Skip to Content, Navigation, or Footer.
The Post

A few protestors performed acts of civil disobedience by trespassing onto private property of the K&H Partners LLC #1 site in Coolville, Ohio on Saturday, February 1, 2014.

Athens County home to seven injection wells

There are more injection wells in Athens county alone compared to neighboring states.

The fluids pushed into Ohio’s 199 injection wells don’t need to be approved by the state.

Athens County has seven of those wells.

To compare, Pennsylvania has 10 active underground injection control wells, and the fluids must be disclosed to get a permit.

There are an estimated 30,000 injection wells in the United States, said Matt Eiselstein, Ohio Department of National Resources spokesman.

“Ohio is considered to be geologically better suited for injection operations than some surrounding states,” Eiselstein said.

The are six classes of Underground Injection Control wells, according to the Ohio Division of Oil and Gas Resource’s website. Those in Athens County allow the injection of brines and other fluids associated with oil and gas production and hydrocarbons for storage.

The number of injection wells in the area can be attributed to the state’s permit standards, said Heather Cantino, a member Athens County Fracking Action Network.

“In USEPA-governed states, which unlike Ohio, cannot run their own programs, it takes years to permit an injection well,” Cantino said. “In Ohio, it takes weeks.”

An injection well permit can be processed in six weeks after an applicant submits the proper material, Eiselstein said.

In West Virginia, however, the amount of time it takes for an application to be processed ranges, said Tom Bass, environmental resources program manager for the West Virginia Department of Environmental Protection.

“The review of the application has many variables such as personal time, completeness of the application,” he said. “In the event there is significant public concern, a public hearing may be required.”

Bass said all public comments will be responded to and the permit will be modified if necessary.

According to the ODNR’s website, Ohio Senate Bill 315, approved in 2012, established the nation’s toughest regulations for the exploration of natural gas in deep shale rock formations. But some believe that the law might not be as strict as state officials consider it to be.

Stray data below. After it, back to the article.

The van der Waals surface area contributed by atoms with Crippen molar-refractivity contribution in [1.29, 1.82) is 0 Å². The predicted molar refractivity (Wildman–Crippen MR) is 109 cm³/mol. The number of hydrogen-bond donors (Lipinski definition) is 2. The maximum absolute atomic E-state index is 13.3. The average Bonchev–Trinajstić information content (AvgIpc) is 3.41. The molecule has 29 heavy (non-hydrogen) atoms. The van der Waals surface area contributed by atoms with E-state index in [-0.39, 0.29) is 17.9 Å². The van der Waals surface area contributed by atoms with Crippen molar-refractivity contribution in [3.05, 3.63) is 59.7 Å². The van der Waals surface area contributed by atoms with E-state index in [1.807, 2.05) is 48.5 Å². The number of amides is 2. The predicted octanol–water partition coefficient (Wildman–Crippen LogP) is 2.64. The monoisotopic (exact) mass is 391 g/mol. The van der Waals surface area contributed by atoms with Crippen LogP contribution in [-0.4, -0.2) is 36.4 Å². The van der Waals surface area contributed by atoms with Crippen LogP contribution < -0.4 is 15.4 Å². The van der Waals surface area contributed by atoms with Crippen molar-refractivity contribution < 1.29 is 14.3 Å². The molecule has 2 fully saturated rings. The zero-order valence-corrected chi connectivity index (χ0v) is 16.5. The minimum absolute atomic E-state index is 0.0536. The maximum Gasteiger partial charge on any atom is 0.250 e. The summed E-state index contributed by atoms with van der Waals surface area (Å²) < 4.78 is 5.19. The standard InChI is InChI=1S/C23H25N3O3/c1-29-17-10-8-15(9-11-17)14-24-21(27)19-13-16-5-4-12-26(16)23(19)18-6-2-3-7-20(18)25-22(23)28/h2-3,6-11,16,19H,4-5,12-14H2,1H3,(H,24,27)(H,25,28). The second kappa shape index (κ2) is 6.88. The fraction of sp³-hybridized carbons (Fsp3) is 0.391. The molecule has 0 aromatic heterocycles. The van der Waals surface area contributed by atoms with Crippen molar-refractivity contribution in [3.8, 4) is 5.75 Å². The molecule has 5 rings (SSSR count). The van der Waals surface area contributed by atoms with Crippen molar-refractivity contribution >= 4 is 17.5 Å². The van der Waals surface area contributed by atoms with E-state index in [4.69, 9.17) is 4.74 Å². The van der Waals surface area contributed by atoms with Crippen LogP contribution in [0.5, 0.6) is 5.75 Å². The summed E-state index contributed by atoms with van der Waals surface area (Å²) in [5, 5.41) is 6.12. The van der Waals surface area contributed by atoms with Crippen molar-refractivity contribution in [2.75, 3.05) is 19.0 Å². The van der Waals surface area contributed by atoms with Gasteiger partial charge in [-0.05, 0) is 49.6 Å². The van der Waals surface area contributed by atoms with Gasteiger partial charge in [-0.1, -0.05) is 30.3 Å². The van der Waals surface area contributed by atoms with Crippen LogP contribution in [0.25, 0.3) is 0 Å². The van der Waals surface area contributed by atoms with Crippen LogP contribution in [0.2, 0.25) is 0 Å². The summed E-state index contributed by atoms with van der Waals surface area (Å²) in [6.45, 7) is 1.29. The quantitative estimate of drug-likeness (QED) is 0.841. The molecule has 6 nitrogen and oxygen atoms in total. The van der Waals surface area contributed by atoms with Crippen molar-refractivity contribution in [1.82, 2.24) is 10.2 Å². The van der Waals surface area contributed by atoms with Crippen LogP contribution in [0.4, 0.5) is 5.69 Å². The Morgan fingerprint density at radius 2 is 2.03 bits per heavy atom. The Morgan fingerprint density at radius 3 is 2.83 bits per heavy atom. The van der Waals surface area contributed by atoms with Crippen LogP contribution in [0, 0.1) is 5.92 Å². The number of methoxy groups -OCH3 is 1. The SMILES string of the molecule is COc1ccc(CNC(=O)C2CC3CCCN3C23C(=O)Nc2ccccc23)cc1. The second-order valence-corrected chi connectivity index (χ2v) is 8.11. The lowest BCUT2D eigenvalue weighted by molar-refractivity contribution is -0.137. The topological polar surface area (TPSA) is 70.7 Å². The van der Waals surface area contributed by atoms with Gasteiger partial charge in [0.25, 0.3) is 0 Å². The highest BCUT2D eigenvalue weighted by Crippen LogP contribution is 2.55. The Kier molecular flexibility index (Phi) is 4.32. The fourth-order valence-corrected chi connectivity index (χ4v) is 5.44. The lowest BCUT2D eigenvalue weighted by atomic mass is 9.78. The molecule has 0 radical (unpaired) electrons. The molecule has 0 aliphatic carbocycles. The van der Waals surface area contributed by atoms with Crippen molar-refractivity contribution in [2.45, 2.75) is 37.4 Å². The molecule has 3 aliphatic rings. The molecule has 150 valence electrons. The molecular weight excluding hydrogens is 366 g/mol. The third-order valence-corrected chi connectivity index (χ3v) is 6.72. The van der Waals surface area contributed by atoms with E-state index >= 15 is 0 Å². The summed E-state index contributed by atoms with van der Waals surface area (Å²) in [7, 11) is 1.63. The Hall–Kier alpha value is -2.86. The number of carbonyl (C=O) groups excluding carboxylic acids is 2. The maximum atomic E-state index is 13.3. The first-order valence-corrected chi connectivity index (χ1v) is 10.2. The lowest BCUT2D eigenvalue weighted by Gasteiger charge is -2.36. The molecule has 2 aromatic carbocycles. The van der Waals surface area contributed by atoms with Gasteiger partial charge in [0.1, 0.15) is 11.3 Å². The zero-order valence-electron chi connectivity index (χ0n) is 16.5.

The national Government Accountability Office conducted a study that reported Ohio, out of eight other states examined, allowed contaminated waste fluids from oil and gas wells to be disposed without advance disclosure of the contaminants it contained.

The national Environmental Protection Agency oversees all UIC wells. 

Under the Safe Drinking Water Act, the wells need to be regulated to protect underground drinking water. 

The EPA has approved 39 states, including Ohio, to manage its own programs, according to the GAO study.

The study also explained that a significant percent of the population obtains its drinking water from underground aquifers, and the safety of the drinking water near these injection sites was questionable.

All of the other 10 states in the study required that applicants provide information on the characteristics of fluids injected into class II wells, but Ohio did not. 

Ohio officials frequently claim Ohio as a national leader in the oil and gas industry, said Roxanne Groff, Bern Township trustee.

“That lie has exposed once again and this GAO report helps finish the job of exposing that Ohio is not the national leader it claims to be,” Groff said. 

HH337106@ohio.edu

Comments
Powered by SNworks Solutions by The State News
All Content © 2022 The Post, Athens OH